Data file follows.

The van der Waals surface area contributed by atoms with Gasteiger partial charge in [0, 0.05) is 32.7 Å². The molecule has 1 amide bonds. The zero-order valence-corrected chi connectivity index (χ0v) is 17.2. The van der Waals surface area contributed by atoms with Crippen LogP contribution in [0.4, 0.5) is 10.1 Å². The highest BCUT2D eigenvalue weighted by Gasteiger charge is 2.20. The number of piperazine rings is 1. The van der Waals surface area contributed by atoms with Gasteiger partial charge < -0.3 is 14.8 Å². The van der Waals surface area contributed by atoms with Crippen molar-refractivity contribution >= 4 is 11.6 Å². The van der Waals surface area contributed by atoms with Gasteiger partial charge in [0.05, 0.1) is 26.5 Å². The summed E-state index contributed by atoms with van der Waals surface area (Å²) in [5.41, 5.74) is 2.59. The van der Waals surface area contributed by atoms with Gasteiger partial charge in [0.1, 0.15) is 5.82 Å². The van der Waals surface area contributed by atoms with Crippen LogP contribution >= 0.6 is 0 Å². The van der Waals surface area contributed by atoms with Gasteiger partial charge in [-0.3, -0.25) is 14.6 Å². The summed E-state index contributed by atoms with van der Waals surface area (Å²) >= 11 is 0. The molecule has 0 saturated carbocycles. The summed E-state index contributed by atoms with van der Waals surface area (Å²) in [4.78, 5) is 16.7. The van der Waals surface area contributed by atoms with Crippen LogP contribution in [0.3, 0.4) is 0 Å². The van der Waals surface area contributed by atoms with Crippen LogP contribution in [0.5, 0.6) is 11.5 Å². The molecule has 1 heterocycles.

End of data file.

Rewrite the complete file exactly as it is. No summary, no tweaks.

The van der Waals surface area contributed by atoms with Gasteiger partial charge in [0, 0.05) is 32.7 Å². The molecule has 1 amide bonds. The zero-order valence-corrected chi connectivity index (χ0v) is 17.2. The van der Waals surface area contributed by atoms with Crippen LogP contribution in [0.4, 0.5) is 10.1 Å². The highest BCUT2D eigenvalue weighted by Gasteiger charge is 2.20. The number of piperazine rings is 1. The van der Waals surface area contributed by atoms with Gasteiger partial charge < -0.3 is 14.8 Å². The van der Waals surface area contributed by atoms with Crippen molar-refractivity contribution >= 4 is 11.6 Å². The van der Waals surface area contributed by atoms with Gasteiger partial charge in [0.05, 0.1) is 26.5 Å². The summed E-state index contributed by atoms with van der Waals surface area (Å²) in [5.41, 5.74) is 2.59. The van der Waals surface area contributed by atoms with Gasteiger partial charge in [0.1, 0.15) is 5.82 Å². The van der Waals surface area contributed by atoms with Crippen LogP contribution >= 0.6 is 0 Å². The van der Waals surface area contributed by atoms with Gasteiger partial charge in [-0.3, -0.25) is 14.6 Å². The summed E-state index contributed by atoms with van der Waals surface area (Å²) >= 11 is 0. The molecule has 0 saturated carbocycles. The summed E-state index contributed by atoms with van der Waals surface area (Å²) in [4.78, 5) is 16.7. The van der Waals surface area contributed by atoms with Crippen LogP contribution in [0.3, 0.4) is 0 Å². The van der Waals surface area contributed by atoms with Crippen LogP contribution in [0.5, 0.6) is 11.5 Å². The molecule has 1 heterocycles.